Data show clinical remission of peanut allergy in children treated with new immunotherapy

Investigators found that 51% of participants achieved sustained peanut insensitivity after 18 months of treatment.

New results from a Phase 2b clinical trial show that pediatric patients with peanut allergy achieved clinical remission after receiving PRT120, an investigational oral immunotherapy with a novel high-dose, rapidly escalating dosing regimen.

The results of the placebo-controlled trial confirm the efficacy of PRT120 in inducing clinical remission of peanut allergy in children and improved quality of life in patients. The trial was designed to analyze the effect of oral immunotherapy delivered via a proprietary high-dose, rapid-escalation regimen, compared to oral immunotherapy similarly delivered with a probiotic.

“It is an exciting time for our company with the release of these remarkable results,” said Mimi Tang, PhD, FRACP, FAAAAI, CEO of Prota Therapeutics, in the press release. “This is the first randomized controlled study of oral peanut immunotherapy to show high rates of sustained non-response in school-aged children and the first to show high rates of sustained non-response in school-aged children, and the first to show that treatment for peanut allergy can provide a substantial improvement in quality of life compared to current standard peanut avoidance care.

The trial was conducted at Royal Children’s Hospital Melbourne, Perth Children’s Hospital and Women’s and Children’s Hospital Adelaide, Australia. It involved 201 children between the ages of 1 and 10, and the trial was run over 4 years with participants followed for up to 12 months after treatment.

In the press release, the researchers noted that rates of peanut allergy are increasing, calling for improved treatments. About 1.1 million patients between the ages of 1 and 17 were diagnosed in the United States alone in 2021, according to researchers.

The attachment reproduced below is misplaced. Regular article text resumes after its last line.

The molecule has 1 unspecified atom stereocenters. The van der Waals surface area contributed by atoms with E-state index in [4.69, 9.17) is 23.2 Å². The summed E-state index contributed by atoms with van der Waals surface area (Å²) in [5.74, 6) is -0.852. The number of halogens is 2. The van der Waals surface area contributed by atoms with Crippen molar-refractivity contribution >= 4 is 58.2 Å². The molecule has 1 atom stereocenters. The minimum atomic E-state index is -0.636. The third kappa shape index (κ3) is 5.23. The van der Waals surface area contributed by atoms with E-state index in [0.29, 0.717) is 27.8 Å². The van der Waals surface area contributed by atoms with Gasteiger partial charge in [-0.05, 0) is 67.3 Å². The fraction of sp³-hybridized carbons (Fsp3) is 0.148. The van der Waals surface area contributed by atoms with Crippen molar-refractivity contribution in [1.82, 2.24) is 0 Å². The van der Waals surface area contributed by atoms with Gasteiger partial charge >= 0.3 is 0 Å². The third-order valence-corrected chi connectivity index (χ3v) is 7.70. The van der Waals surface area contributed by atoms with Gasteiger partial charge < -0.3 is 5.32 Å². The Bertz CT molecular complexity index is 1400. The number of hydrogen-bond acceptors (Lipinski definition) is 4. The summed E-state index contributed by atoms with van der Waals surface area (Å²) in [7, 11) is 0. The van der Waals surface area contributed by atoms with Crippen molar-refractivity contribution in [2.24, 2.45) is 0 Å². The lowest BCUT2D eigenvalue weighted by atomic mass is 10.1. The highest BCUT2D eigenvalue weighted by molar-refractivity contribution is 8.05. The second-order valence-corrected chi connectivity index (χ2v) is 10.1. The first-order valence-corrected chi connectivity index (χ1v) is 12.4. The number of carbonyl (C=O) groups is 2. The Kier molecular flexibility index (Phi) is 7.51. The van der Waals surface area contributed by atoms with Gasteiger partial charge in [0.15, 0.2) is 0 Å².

Investigators found that 51% of participants achieved sustained peanut insensitivity after 18 months of treatment. This step allowed patients to completely stop treatment and freely eat peanuts safely, according to the study.

It is important to note that allergic remission refers to the absence of clinical reactivity which persists after discontinuation of treatment for a period of time. This is different from desensitization, which is a temporary increase in the amount of allergens that causes a reaction in patients that is only maintained with continued treatment. Allergen desensitization provides protection against accidental exposure to allergens, but patients must continue daily treatment and maintain strict allergen avoidance.

Previous studies of oral peanut immunotherapy have shown limited success in stimulating remission, with only a small subset of participants achieving this endpoint after years of treatment. In the new trial, 51% of children achieved remission after 18 months, compared with 5% in the placebo group. This is the highest remission rate ever reported for stand-alone oral peanut immunotherapy treatment in school-aged children.

REFERENCE

Prota Therapeutics Reaches a Milestone in the Treatment of Peanut Allergy: Groundbreaking Clinical Trial Data Demonstrates Clinical Remission of Peanut Allergy in Pediatric Patients. Press release. Prota Therapeutics; February 9, 2022. Accessed May 18, 2022. https://protatherapeutics.com/wp-content/uploads/2022/02/Press-Release_-Prota-Therapeutic_9-Feb-22.pdf

Irene B. Bowles